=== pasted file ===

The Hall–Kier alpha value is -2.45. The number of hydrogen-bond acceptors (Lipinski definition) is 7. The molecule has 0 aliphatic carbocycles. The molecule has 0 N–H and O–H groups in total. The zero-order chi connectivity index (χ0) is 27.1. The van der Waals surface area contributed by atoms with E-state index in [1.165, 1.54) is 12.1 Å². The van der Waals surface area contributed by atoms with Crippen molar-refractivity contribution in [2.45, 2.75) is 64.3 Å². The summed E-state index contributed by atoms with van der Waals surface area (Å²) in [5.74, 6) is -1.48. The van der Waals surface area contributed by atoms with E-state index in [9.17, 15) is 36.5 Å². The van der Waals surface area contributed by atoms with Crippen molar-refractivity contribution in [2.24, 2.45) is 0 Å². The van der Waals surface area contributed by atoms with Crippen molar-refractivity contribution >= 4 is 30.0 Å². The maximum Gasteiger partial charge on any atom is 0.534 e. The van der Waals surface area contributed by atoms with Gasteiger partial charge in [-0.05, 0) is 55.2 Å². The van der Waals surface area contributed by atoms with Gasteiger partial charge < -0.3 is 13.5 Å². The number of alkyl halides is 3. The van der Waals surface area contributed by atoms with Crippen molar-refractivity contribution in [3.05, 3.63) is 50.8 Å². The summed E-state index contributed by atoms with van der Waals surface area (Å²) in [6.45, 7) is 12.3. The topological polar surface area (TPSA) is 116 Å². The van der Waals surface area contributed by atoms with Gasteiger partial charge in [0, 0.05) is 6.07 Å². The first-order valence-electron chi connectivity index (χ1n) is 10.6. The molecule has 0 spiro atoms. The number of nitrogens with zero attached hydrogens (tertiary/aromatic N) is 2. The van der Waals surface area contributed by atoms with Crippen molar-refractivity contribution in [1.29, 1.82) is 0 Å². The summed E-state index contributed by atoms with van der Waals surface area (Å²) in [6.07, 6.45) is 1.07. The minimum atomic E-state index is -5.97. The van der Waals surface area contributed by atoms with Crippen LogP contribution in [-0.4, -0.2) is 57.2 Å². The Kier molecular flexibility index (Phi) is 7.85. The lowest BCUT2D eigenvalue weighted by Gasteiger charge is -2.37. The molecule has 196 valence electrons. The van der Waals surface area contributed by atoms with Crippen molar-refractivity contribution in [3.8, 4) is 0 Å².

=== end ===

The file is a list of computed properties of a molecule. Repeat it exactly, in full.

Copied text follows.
The Hall–Kier alpha value is -2.45. The number of hydrogen-bond acceptors (Lipinski definition) is 7. The molecule has 0 aliphatic carbocycles. The molecule has 0 N–H and O–H groups in total. The zero-order chi connectivity index (χ0) is 27.1. The van der Waals surface area contributed by atoms with E-state index in [1.165, 1.54) is 12.1 Å². The van der Waals surface area contributed by atoms with Crippen molar-refractivity contribution in [2.45, 2.75) is 64.3 Å². The summed E-state index contributed by atoms with van der Waals surface area (Å²) in [5.74, 6) is -1.48. The van der Waals surface area contributed by atoms with E-state index in [9.17, 15) is 36.5 Å². The van der Waals surface area contributed by atoms with Crippen molar-refractivity contribution in [2.24, 2.45) is 0 Å². The van der Waals surface area contributed by atoms with Crippen molar-refractivity contribution >= 4 is 30.0 Å². The maximum Gasteiger partial charge on any atom is 0.534 e. The van der Waals surface area contributed by atoms with Gasteiger partial charge in [-0.05, 0) is 55.2 Å². The van der Waals surface area contributed by atoms with Gasteiger partial charge < -0.3 is 13.5 Å². The number of alkyl halides is 3. The van der Waals surface area contributed by atoms with Crippen molar-refractivity contribution in [3.05, 3.63) is 50.8 Å². The summed E-state index contributed by atoms with van der Waals surface area (Å²) in [6.45, 7) is 12.3. The topological polar surface area (TPSA) is 116 Å². The van der Waals surface area contributed by atoms with Gasteiger partial charge in [0, 0.05) is 6.07 Å². The first-order valence-electron chi connectivity index (χ1n) is 10.6. The molecule has 0 spiro atoms. The number of nitrogens with zero attached hydrogens (tertiary/aromatic N) is 2. The van der Waals surface area contributed by atoms with Crippen molar-refractivity contribution in [1.29, 1.82) is 0 Å². The summed E-state index contributed by atoms with van der Waals surface area (Å²) in [6.07, 6.45) is 1.07. The minimum atomic E-state index is -5.97. The van der Waals surface area contributed by atoms with Crippen LogP contribution in [-0.4, -0.2) is 57.2 Å². The Kier molecular flexibility index (Phi) is 7.85. The lowest BCUT2D eigenvalue weighted by Gasteiger charge is -2.37. The molecule has 196 valence electrons. The van der Waals surface area contributed by atoms with Crippen molar-refractivity contribution in [3.8, 4) is 0 Å².